“Treat Yo’ Self” - The Commodification and Co-Option of Activist Self-Care
Ceri’s research explores the neoliberal commodification, co-option and arguable appropriation of activist self-care. This project, whilst certainly academic in method and form, is also a practical inquiry into viable, sustainable alternatives to the current cultural positioning of self-care.
Her research seeks to: conduct a historiography of self-care as a tool of resistance; identify any disconnect between current corporate self-care offerings and the self-care needs of activist communities; highlight the encroaching aestheticisation and apoliticisation upon a foundationally resistant act; and ask what, if any, countercultures are emerging as a response to this shift.
At the time of writing this profile, it is her intention that much of this work will focus on dominant neoliberal discourses, mechanisms of control, exclusion and inclusion, performativity and spectacle, the depoliticisation of acts of resistance, and normalisation of consumerist and productivity doctrines. It is likely that a multi-method approach will be employed in undertaking this study, combining the qualitative research of discourse analysis, phenomenological methods (interviews and focus groups) and
quantitative statistical analysis techniques to evaluate data collected via surveys.
Her research is funded by the LSE’s prestigious 'Analysing and Challenging Inequalities' Studentship.
Ceri is keen to hear from an array of topic stakeholders : activist individuals, communities and organisations; academics whose research complements or challenges the work of this project; commercial ventures that utilise narratives of self-care as part of their business; and anyone interested in possible collaboration, event, or speaking opportunities.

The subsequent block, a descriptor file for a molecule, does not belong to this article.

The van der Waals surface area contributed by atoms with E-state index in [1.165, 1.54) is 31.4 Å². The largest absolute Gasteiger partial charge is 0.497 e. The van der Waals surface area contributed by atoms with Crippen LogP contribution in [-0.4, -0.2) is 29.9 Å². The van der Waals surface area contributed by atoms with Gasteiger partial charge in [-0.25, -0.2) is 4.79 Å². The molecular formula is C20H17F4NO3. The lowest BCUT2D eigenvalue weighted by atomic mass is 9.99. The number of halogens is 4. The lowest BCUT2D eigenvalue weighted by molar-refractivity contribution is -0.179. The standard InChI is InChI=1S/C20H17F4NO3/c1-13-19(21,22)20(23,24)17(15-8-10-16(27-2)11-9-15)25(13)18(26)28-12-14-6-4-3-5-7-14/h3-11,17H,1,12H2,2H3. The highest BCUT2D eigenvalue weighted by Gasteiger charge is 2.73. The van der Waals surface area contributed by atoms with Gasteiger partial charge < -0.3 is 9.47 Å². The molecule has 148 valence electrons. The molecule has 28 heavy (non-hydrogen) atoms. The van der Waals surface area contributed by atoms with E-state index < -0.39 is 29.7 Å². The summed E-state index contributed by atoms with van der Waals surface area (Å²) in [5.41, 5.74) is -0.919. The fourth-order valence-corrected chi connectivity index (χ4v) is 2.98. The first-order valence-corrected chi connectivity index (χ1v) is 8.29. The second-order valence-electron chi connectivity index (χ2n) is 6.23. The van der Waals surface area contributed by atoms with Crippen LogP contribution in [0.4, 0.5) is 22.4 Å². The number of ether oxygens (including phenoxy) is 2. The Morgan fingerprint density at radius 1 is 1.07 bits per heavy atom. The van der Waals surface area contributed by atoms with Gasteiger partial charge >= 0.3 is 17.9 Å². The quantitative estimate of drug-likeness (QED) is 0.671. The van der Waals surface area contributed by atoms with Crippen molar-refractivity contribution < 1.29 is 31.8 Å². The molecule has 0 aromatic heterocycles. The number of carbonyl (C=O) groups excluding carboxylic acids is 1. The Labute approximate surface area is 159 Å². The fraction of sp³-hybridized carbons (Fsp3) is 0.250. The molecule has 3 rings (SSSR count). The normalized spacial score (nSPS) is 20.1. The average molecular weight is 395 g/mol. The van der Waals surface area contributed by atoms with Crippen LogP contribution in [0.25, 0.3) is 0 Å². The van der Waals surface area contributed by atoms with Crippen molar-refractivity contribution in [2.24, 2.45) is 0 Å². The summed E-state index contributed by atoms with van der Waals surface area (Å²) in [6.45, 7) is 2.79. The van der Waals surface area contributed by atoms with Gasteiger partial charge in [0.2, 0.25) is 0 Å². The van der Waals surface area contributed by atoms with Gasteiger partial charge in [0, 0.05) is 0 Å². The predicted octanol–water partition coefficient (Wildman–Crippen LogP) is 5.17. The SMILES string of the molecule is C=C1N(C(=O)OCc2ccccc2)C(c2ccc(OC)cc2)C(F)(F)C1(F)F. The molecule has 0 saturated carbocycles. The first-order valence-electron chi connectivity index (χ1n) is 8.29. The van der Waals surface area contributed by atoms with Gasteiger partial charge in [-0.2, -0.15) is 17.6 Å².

Prior to embarking on a PhD at the London School of Economics and Political Science (LSE), Ceri Calonmôr (née Jenkins) spent a decade working in both the higher education sector and the creative industries and as an independent EDI consultant. She also has extensive involvement in a plethora of activist communities and campaigns.
In 2017 Ceri graduated from the LSE with an MSc in Politics and Communication (Distinction), submitting a thesis entitled ‘ Between Sisters and Cisters: Trans Women, Feminist Identity Formation, and Online Exclusions ’. This work examined the academic, cultural, and personal discourse surrounding the position of transgender women within contemporary feminism. Crucially, the study sought to frame the research not only in terms of theoretical perspectives but also from a place of lived-experience;
conducting and analysing interviews with trans women and trans feminist activists who had come into contact with trans-exclusionary feminist ideology online.
In 2014 Ceri concluded a four year (including industry placement) BSc in Politics and International Relations at the University of Bath. Her undergraduate dissertation was entitled ‘ iCampaign: Social Media and the Evolving Nature of Third Sector Engagement ’ and drew upon first hand research undertaken in collaboration with 40 third-sector UK organisations.
Alongside her academic studies and professional experiences, Ceri is a passionate intersectional activist and speaker, particularly on LGBTQ+ issues, gender equality and (as a cancer survivor herself) healthcare access and disability rights. Her campaigning work has been featured in an array of media, including the BBC, the Independent, the Guardian, ITV, the Telegraph and more. She was also employed as a columnist for Europe's leading magazine for LGBTQI women, Diva Magazine.
Both she and her campaigning group were awarded a Bath City Mayoral Recognition in 2016 and invited to contribute to a governmental enquiry into existing legislation (Women and Equalities Committee, 2016) around greater support regarding transgender and non-binary rights in the United Kingdom. Since then she has gone on to work with a number of third sector organisations, including the Fawcett Society, the Eve Appeal, and the Women of the World Festival.
Supervisors: Professor Sarah Banet-Weiser and Professor Shani Orgad